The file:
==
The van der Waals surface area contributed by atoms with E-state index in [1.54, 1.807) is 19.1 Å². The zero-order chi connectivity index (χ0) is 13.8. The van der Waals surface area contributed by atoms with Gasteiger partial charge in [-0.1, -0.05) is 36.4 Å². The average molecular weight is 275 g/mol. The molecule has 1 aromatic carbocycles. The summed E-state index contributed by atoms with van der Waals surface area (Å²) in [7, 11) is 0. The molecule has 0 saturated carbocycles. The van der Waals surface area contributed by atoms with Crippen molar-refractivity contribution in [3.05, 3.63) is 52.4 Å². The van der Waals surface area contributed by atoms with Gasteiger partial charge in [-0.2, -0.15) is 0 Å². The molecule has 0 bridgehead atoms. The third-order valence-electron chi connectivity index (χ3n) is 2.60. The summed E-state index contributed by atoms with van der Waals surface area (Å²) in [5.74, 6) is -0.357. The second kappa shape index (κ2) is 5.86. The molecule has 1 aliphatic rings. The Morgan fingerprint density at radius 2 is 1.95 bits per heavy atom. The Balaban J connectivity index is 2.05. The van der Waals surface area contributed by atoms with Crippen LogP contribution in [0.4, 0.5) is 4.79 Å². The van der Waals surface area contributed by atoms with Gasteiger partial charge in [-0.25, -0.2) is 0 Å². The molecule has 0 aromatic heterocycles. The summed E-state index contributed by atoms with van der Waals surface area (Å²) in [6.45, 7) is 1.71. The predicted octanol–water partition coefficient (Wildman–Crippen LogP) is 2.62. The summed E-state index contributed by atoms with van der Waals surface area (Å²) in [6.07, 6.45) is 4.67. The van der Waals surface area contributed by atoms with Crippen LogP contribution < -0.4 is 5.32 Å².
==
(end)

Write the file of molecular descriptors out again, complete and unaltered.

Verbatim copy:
The van der Waals surface area contributed by atoms with E-state index in [1.54, 1.807) is 19.1 Å². The zero-order chi connectivity index (χ0) is 13.8. The van der Waals surface area contributed by atoms with Gasteiger partial charge in [-0.1, -0.05) is 36.4 Å². The average molecular weight is 275 g/mol. The molecule has 1 aromatic carbocycles. The summed E-state index contributed by atoms with van der Waals surface area (Å²) in [7, 11) is 0. The molecule has 0 saturated carbocycles. The van der Waals surface area contributed by atoms with Crippen molar-refractivity contribution in [3.05, 3.63) is 52.4 Å². The van der Waals surface area contributed by atoms with Gasteiger partial charge in [-0.2, -0.15) is 0 Å². The molecule has 0 bridgehead atoms. The third-order valence-electron chi connectivity index (χ3n) is 2.60. The summed E-state index contributed by atoms with van der Waals surface area (Å²) in [5.74, 6) is -0.357. The second kappa shape index (κ2) is 5.86. The molecule has 1 aliphatic rings. The Morgan fingerprint density at radius 2 is 1.95 bits per heavy atom. The Balaban J connectivity index is 2.05. The van der Waals surface area contributed by atoms with Crippen LogP contribution in [0.4, 0.5) is 4.79 Å². The van der Waals surface area contributed by atoms with Gasteiger partial charge in [-0.25, -0.2) is 0 Å². The molecule has 0 aromatic heterocycles. The summed E-state index contributed by atoms with van der Waals surface area (Å²) in [6.45, 7) is 1.71. The predicted octanol–water partition coefficient (Wildman–Crippen LogP) is 2.62. The summed E-state index contributed by atoms with van der Waals surface area (Å²) in [6.07, 6.45) is 4.67. The van der Waals surface area contributed by atoms with Crippen LogP contribution < -0.4 is 5.32 Å².